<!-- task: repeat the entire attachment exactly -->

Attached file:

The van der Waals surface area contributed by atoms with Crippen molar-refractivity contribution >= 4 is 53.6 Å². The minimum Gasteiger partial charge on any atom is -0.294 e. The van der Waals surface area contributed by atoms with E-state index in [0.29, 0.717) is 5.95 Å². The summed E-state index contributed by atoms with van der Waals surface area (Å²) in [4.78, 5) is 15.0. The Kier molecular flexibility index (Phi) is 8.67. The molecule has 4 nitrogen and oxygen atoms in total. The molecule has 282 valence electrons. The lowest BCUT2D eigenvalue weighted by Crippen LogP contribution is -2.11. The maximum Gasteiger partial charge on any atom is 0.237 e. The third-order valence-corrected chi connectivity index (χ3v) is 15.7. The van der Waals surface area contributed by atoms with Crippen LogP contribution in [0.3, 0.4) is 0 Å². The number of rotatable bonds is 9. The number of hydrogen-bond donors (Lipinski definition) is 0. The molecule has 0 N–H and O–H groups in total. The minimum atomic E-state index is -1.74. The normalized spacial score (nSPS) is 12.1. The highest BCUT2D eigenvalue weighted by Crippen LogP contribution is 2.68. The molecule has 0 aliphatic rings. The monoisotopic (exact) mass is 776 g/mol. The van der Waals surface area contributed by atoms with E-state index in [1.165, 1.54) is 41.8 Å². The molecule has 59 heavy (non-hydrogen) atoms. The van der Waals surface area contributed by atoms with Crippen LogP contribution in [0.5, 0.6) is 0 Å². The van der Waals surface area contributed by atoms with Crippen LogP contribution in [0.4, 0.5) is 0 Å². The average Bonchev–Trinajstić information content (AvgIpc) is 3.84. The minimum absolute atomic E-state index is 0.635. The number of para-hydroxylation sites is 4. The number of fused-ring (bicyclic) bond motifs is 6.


The van der Waals surface area contributed by atoms with Crippen molar-refractivity contribution >= 4 is 53.6 Å². The minimum Gasteiger partial charge on any atom is -0.294 e. The van der Waals surface area contributed by atoms with E-state index in [0.29, 0.717) is 5.95 Å². The summed E-state index contributed by atoms with van der Waals surface area (Å²) in [4.78, 5) is 15.0. The Kier molecular flexibility index (Phi) is 8.67. The molecule has 4 nitrogen and oxygen atoms in total. The molecule has 282 valence electrons. The lowest BCUT2D eigenvalue weighted by Crippen LogP contribution is -2.11. The maximum Gasteiger partial charge on any atom is 0.237 e. The third-order valence-corrected chi connectivity index (χ3v) is 15.7. The van der Waals surface area contributed by atoms with Crippen LogP contribution in [0.3, 0.4) is 0 Å². The number of rotatable bonds is 9. The number of hydrogen-bond donors (Lipinski definition) is 0. The molecule has 0 N–H and O–H groups in total. The minimum atomic E-state index is -1.74. The normalized spacial score (nSPS) is 12.1. The highest BCUT2D eigenvalue weighted by Crippen LogP contribution is 2.68. The molecule has 0 aliphatic rings. The monoisotopic (exact) mass is 776 g/mol. The van der Waals surface area contributed by atoms with E-state index in [1.165, 1.54) is 41.8 Å². The molecule has 59 heavy (non-hydrogen) atoms. The van der Waals surface area contributed by atoms with Crippen LogP contribution in [0.5, 0.6) is 0 Å². The van der Waals surface area contributed by atoms with Crippen LogP contribution in [0.4, 0.5) is 0 Å². The average Bonchev–Trinajstić information content (AvgIpc) is 3.84. The minimum absolute atomic E-state index is 0.635. The number of para-hydroxylation sites is 4. The number of fused-ring (bicyclic) bond motifs is 6.